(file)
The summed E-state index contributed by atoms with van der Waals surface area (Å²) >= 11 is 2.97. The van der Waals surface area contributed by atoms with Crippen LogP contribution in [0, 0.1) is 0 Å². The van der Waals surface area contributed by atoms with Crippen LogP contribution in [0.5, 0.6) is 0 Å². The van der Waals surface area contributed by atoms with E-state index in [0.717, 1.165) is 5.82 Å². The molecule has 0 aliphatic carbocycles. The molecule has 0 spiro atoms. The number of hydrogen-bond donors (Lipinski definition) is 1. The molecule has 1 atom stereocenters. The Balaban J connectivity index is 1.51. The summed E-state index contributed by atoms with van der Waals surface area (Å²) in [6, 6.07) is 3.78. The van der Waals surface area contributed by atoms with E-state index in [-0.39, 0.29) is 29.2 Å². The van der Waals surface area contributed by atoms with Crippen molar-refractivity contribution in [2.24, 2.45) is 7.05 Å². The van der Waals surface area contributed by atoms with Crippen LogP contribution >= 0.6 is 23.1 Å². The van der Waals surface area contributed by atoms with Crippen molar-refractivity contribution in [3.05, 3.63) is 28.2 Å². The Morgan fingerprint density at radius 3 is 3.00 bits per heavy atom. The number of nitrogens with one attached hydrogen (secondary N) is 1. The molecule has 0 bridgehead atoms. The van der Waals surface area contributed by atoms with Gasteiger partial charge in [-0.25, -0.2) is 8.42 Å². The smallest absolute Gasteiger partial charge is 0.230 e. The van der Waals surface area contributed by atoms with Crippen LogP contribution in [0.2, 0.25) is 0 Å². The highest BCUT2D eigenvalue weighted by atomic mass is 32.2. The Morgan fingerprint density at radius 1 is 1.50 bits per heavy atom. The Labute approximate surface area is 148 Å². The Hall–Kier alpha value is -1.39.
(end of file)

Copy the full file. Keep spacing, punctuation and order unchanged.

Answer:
The summed E-state index contributed by atoms with van der Waals surface area (Å²) >= 11 is 2.97. The van der Waals surface area contributed by atoms with Crippen LogP contribution in [0, 0.1) is 0 Å². The van der Waals surface area contributed by atoms with Crippen LogP contribution in [0.5, 0.6) is 0 Å². The van der Waals surface area contributed by atoms with E-state index in [0.717, 1.165) is 5.82 Å². The molecule has 0 aliphatic carbocycles. The molecule has 0 spiro atoms. The number of hydrogen-bond donors (Lipinski definition) is 1. The molecule has 1 atom stereocenters. The Balaban J connectivity index is 1.51. The summed E-state index contributed by atoms with van der Waals surface area (Å²) in [6, 6.07) is 3.78. The van der Waals surface area contributed by atoms with E-state index in [-0.39, 0.29) is 29.2 Å². The van der Waals surface area contributed by atoms with Crippen molar-refractivity contribution in [2.24, 2.45) is 7.05 Å². The van der Waals surface area contributed by atoms with Crippen LogP contribution >= 0.6 is 23.1 Å². The van der Waals surface area contributed by atoms with Crippen molar-refractivity contribution in [3.05, 3.63) is 28.2 Å². The Morgan fingerprint density at radius 3 is 3.00 bits per heavy atom. The number of nitrogens with one attached hydrogen (secondary N) is 1. The molecule has 0 bridgehead atoms. The van der Waals surface area contributed by atoms with Gasteiger partial charge in [-0.25, -0.2) is 8.42 Å². The smallest absolute Gasteiger partial charge is 0.230 e. The van der Waals surface area contributed by atoms with Crippen LogP contribution in [0.2, 0.25) is 0 Å². The highest BCUT2D eigenvalue weighted by atomic mass is 32.2. The Morgan fingerprint density at radius 1 is 1.50 bits per heavy atom. The Labute approximate surface area is 148 Å². The Hall–Kier alpha value is -1.39.